She Has a Plan for That – So What?
Thanks in part to the Trump/Biden/Ukraine controversy and a poor debate performance from Kamala Harris, progressive candidate Elizabeth Warren has managed to reach first place in two national polls.
Elizabeth Warren is a longtime senator who enjoys considerable influence despite having accomplished virtually nothing. Her detailed policy proposals make her stand out from the crowd, but her congressional resume lacks proof that she can actually implement one of her grand plans.
Warren face considerable obstacles, primarily related to her far left “plans” that are of concern to the more moderate element of the party. CNBC has reported said that traditional Democrat supporters on Wall Street are pulling back because of Warrens criticisms of the banking system and large corporations.
In short, the moderate left is scared of her. And rightfully so.
Just a quick tour of her ‘Plans’:
Like her pal Bernie Sanders, Warren supports a $15 federal minimum wage, free tuition, and Medicare for all.
If elected, Warren has promised to break up big businesses, ban foreign lobbying, and eliminate private prisons. She also wants to get rid of the Electoral College, impose limits on campaign spending, return voting rights to released felons, and require paper ballots for national elections.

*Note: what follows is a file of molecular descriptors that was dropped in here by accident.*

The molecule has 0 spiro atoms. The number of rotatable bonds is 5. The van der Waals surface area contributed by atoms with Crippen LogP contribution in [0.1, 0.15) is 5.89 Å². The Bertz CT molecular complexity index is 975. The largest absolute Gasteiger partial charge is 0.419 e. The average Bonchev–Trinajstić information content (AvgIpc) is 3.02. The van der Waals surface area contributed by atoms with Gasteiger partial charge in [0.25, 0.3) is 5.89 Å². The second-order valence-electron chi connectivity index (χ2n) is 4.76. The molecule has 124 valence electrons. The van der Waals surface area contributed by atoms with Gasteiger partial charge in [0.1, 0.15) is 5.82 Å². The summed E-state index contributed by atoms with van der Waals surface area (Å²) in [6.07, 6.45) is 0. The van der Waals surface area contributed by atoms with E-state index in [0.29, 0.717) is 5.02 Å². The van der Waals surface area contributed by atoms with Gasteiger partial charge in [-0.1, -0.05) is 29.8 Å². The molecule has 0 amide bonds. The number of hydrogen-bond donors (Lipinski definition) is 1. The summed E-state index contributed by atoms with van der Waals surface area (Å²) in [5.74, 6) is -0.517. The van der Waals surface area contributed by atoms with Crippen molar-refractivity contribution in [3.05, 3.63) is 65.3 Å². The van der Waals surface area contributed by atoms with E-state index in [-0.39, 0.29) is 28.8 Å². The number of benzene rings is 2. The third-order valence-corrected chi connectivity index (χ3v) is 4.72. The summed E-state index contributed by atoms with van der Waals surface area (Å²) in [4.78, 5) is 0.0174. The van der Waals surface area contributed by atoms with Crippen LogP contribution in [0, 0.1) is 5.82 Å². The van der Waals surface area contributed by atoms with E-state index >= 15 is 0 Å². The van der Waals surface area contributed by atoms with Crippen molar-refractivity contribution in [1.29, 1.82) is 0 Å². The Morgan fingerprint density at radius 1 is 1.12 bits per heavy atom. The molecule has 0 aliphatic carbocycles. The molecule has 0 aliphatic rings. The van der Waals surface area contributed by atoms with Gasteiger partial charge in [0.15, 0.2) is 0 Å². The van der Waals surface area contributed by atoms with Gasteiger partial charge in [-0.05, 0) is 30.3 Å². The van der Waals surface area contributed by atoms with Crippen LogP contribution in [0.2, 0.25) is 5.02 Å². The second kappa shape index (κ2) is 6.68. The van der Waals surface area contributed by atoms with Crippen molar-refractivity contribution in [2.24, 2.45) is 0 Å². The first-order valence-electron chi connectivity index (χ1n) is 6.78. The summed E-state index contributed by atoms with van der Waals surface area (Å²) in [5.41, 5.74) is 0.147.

Like most Democrats, Warren wants to ban assault weapons but legalize abortion and recreational marijuana. She thinks we should abolish the idea of “illegal immigration” and let everyone in. To save the environment, she wants to ban fracking, impose government regulations for carbon emissions, and pay farmers to adopt sustainable methods.
Warren is a longtime critic of big banks who wants to use a wealth tax to create a free childcare system for poor families, cancel some student debt, and expand Social Security.
This summer, she released a proposal that would make private equity firms responsible for the debts and pensions connected to companies they buy.
“I’m fighting for an economy and a government that works for all of us, not just the wealthy and well-connected,” she tweeted in response to a CNN report claiming that Democratic donors on Wall Street would support Trump over Warren. “I’m not afraid of anonymous quotes, and wealthy donors don’t get to buy this process. I won’t back down from fighting for the big, structural change we need.”
Warren opposes big money donors and has promised not to accept money from special interest groups. Her campaign raised $19 million in Q2 (mostly through small donors).
The Trump 2020 campaign raised over $100 million during the same time period.